In contrast, Sarah Rees Brennan’s “Wings in the Morning” is as much a young adult story—in tone and trope—as anything in the entire anthology: it’s got a threesome of close friends, two young men and a young woman, it’s got coming of age and self-discovery, it’s got misunderstandings in love, and it’s got a happy ending. But (and here’s what I liked about it) it’s also got a truly and wickedly fun irreverence for other tropes: the young woman comes from a culture where the gender roles are effectively a reverse of contemporary Western ideals (men are soft emotional flowers, etc), the boys aren’t in love with her but (after mishaps and misunderstandings of course) each other, and the violence of war isn’t brushed under the rug for the fun of romance. The clever little reversals and the clear delight Brennan takes in writing within these generic structures make it a good read for me, though in a totally different way than the Anderson. More or less, it’s fun.
Kelly Link also has a story in this anthology, “The New Boyfriend,” that I was slow to warm up to initially but ended up appreciating. It takes the idea of the android-companion and mashes it up with girls’ cultural love for hot supernatural boys, which didn’t quite win my initial interest. However, the attention to the complexities of female friendship, love, and desire that Link ends up exploring through her protagonist’s weird affair with the haunted “Ghost Boyfriend” her rich best friend has… that’s right up my alley. As always, too, Link’s prose is handsome and engaging. It’s a light piece, in some ways—nobody’s going to be dismembered or anything, here—but it’s also intimate and serious in a pleasantly mundane way.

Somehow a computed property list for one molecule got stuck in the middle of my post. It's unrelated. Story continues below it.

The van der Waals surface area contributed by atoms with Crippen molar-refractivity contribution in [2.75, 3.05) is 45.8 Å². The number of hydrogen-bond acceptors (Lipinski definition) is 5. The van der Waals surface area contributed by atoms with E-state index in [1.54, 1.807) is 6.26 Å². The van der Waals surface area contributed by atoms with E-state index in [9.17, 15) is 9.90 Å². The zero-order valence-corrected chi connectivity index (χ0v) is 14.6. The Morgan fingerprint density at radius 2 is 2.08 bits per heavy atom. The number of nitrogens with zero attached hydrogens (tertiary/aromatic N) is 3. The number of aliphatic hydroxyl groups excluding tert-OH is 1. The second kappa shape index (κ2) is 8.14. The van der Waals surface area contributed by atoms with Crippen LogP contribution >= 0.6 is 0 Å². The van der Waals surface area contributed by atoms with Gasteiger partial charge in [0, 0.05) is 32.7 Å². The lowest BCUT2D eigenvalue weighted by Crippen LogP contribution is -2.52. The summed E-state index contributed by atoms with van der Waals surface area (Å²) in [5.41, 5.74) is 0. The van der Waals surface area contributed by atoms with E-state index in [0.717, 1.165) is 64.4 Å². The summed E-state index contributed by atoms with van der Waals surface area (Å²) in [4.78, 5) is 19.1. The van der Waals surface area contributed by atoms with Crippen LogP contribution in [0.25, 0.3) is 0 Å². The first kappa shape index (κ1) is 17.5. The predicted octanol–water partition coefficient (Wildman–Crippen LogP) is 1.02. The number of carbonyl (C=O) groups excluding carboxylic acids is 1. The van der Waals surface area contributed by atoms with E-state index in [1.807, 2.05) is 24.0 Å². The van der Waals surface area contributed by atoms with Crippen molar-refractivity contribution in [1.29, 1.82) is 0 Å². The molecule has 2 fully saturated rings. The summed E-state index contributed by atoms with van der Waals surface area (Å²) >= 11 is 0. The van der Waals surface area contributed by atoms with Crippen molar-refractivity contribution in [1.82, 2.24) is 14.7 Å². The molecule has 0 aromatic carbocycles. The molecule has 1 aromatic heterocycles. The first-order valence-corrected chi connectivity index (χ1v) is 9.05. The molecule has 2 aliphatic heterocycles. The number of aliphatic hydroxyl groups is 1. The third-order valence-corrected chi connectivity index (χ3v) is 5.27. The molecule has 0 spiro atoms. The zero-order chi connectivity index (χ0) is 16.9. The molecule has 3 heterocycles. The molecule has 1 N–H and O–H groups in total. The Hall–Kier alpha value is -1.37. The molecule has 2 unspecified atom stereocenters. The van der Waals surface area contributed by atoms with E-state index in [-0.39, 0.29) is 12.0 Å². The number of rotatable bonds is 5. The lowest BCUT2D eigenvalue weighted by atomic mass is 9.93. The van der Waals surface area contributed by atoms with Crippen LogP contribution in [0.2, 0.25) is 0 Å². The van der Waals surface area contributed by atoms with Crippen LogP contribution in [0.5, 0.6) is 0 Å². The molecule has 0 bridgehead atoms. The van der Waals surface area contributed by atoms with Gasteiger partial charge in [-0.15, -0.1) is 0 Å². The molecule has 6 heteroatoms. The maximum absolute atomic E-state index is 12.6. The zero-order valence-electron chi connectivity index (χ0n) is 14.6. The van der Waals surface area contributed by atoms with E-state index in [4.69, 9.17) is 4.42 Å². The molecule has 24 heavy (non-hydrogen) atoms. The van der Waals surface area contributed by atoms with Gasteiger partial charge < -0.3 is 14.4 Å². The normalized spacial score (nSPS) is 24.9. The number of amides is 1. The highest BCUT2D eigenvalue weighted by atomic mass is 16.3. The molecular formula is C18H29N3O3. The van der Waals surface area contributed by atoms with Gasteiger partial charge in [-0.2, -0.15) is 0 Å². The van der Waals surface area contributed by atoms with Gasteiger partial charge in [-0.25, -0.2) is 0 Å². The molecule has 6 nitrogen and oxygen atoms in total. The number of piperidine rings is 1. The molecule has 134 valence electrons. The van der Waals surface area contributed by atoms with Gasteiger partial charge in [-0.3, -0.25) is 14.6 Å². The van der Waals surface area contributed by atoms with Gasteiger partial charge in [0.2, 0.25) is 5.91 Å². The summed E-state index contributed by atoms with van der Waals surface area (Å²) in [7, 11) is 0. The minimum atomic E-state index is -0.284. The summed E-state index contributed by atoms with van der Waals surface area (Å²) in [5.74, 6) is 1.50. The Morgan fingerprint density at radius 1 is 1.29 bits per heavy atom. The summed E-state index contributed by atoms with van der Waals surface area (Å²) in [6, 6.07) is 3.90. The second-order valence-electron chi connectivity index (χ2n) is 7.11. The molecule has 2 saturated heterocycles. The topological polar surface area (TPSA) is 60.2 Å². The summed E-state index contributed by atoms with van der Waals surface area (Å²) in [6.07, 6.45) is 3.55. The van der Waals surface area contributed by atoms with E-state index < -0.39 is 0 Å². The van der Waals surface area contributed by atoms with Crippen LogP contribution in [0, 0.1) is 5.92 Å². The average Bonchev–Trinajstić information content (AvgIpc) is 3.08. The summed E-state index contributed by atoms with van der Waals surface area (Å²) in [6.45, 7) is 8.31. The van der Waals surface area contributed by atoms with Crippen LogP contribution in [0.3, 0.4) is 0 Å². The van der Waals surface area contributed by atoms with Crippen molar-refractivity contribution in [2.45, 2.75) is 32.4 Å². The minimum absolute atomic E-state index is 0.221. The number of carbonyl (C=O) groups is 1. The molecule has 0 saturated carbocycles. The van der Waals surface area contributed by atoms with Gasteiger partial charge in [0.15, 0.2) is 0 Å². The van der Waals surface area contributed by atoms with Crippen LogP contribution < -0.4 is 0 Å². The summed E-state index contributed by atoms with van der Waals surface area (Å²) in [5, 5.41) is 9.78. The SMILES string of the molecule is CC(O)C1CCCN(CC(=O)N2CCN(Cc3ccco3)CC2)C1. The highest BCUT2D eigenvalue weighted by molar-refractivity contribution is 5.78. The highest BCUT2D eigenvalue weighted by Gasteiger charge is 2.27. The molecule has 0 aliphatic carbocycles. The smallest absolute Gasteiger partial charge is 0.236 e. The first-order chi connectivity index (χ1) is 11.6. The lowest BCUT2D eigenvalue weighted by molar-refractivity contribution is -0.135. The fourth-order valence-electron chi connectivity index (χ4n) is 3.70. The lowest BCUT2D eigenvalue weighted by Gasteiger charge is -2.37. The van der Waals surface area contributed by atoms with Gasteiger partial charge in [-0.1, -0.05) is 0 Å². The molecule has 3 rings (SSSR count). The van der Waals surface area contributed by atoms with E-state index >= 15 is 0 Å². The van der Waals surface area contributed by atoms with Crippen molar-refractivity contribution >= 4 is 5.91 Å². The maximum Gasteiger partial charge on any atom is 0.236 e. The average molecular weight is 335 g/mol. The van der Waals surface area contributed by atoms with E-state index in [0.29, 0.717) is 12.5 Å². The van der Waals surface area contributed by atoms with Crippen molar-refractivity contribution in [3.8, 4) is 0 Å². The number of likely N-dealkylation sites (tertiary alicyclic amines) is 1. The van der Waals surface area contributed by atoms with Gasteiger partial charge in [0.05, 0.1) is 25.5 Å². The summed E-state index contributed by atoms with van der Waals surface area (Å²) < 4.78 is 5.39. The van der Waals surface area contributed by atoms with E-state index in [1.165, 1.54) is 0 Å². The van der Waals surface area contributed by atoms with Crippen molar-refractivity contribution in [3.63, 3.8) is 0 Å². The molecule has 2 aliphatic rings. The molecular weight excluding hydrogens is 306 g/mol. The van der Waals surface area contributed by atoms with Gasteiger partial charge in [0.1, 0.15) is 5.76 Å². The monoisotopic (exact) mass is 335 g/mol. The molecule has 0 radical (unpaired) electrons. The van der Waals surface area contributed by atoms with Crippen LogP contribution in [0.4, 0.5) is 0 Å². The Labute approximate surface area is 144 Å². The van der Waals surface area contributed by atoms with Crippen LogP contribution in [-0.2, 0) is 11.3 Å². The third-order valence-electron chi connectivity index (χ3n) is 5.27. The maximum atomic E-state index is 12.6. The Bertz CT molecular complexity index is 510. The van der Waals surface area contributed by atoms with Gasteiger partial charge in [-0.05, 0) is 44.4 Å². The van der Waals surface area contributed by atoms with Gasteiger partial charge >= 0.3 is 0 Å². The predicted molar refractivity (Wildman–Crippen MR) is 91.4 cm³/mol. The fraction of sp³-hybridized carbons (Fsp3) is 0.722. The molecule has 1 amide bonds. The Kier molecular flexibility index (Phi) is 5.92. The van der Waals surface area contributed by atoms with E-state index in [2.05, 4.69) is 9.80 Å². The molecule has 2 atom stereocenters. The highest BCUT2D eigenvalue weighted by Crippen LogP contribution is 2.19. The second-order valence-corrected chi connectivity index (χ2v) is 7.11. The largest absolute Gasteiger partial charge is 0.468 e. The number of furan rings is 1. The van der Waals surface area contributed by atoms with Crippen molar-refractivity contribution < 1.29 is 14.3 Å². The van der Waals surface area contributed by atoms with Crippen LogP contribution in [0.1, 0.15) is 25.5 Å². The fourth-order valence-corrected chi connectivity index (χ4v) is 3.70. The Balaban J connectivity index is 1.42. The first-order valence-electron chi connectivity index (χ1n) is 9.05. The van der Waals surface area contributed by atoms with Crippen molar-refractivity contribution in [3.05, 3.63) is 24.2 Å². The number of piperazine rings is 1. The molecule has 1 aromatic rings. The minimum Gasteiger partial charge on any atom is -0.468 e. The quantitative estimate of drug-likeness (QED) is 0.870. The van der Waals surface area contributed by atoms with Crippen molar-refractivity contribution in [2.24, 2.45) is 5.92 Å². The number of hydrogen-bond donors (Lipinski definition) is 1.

Lastly, Alice Sola Kim’s “Mothers, Lock Up Your Daughters Because They Are Terrifying” is a disturbing piece about four young women—all Korean adoptees—who accidentally summon up a “mother” to fill their perceived gap or loss of their birth mothers. It does not turns out well. This is another piece that could easily shift genre boundaries to a different kind of anthology; while it’s about teenage girls and their relations to each other and their families, as well as issues of race and identification, it’s also just remarkably dark and upsetting in the end. As an ending note, too, it’s a strong play; there’s definitely a visual and emotional resonance that carries over after one finishes reading it.
Overall, I found Monstrous Affections to be a pleasant and consistent read that—despite its size—never felt as if it were too long or too one-note. For a theme anthology at this length, that’s impressive; I likely shouldn’t be surprised, considering the editors in question, but I was delighted and relieved to find myself having no trouble at all devouring this book from cover to cover. While the variation inherent here means that some stories will appeal more to one reader than another—nature of the beast—I found that the strength of the general organization and the skill of the writers included made for a well-balanced and engaging collection. I’d definitely recommend giving it a look.
Monstrous Affections: An Anthology of Beastly Tales is available now from Candlewick Press.
Get a better look at Yuko Shimizu’s cover art for the anthology here on Tor.com. And check out our Pop Quiz interviews with Monstrous Affections’ editors, Kelly Link and Gavin Grant, as well as contributors Kathleen Jennings, Nik Houser, and G. Carl Purcell.
Brit Mandelo is a writer, critic, and editor whose primary fields of interest are speculative fiction and queer literature, especially when the two coincide. She can be found on Twitter or her website.